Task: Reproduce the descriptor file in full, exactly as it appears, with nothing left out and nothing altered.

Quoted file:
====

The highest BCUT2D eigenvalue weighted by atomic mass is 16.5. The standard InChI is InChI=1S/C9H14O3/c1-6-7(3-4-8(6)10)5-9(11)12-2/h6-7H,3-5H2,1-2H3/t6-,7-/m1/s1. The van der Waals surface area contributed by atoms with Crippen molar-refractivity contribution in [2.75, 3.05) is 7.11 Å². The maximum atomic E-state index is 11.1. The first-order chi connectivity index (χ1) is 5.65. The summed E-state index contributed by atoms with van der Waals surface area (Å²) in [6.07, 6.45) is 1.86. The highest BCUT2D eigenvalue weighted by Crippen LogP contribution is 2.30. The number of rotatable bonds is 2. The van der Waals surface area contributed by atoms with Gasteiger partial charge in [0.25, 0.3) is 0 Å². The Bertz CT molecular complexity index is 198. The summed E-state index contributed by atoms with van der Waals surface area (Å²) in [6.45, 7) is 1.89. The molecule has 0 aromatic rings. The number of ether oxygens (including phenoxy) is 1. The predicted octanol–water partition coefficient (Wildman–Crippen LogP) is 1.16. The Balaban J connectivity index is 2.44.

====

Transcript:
The highest BCUT2D eigenvalue weighted by atomic mass is 16.5. The standard InChI is InChI=1S/C9H14O3/c1-6-7(3-4-8(6)10)5-9(11)12-2/h6-7H,3-5H2,1-2H3/t6-,7-/m1/s1. The van der Waals surface area contributed by atoms with Crippen molar-refractivity contribution in [2.75, 3.05) is 7.11 Å². The maximum atomic E-state index is 11.1. The first-order chi connectivity index (χ1) is 5.65. The summed E-state index contributed by atoms with van der Waals surface area (Å²) in [6.07, 6.45) is 1.86. The highest BCUT2D eigenvalue weighted by Crippen LogP contribution is 2.30. The number of rotatable bonds is 2. The van der Waals surface area contributed by atoms with Gasteiger partial charge in [0.25, 0.3) is 0 Å². The Bertz CT molecular complexity index is 198. The summed E-state index contributed by atoms with van der Waals surface area (Å²) in [6.45, 7) is 1.89. The molecule has 0 aromatic rings. The number of ether oxygens (including phenoxy) is 1. The predicted octanol–water partition coefficient (Wildman–Crippen LogP) is 1.16. The Balaban J connectivity index is 2.44.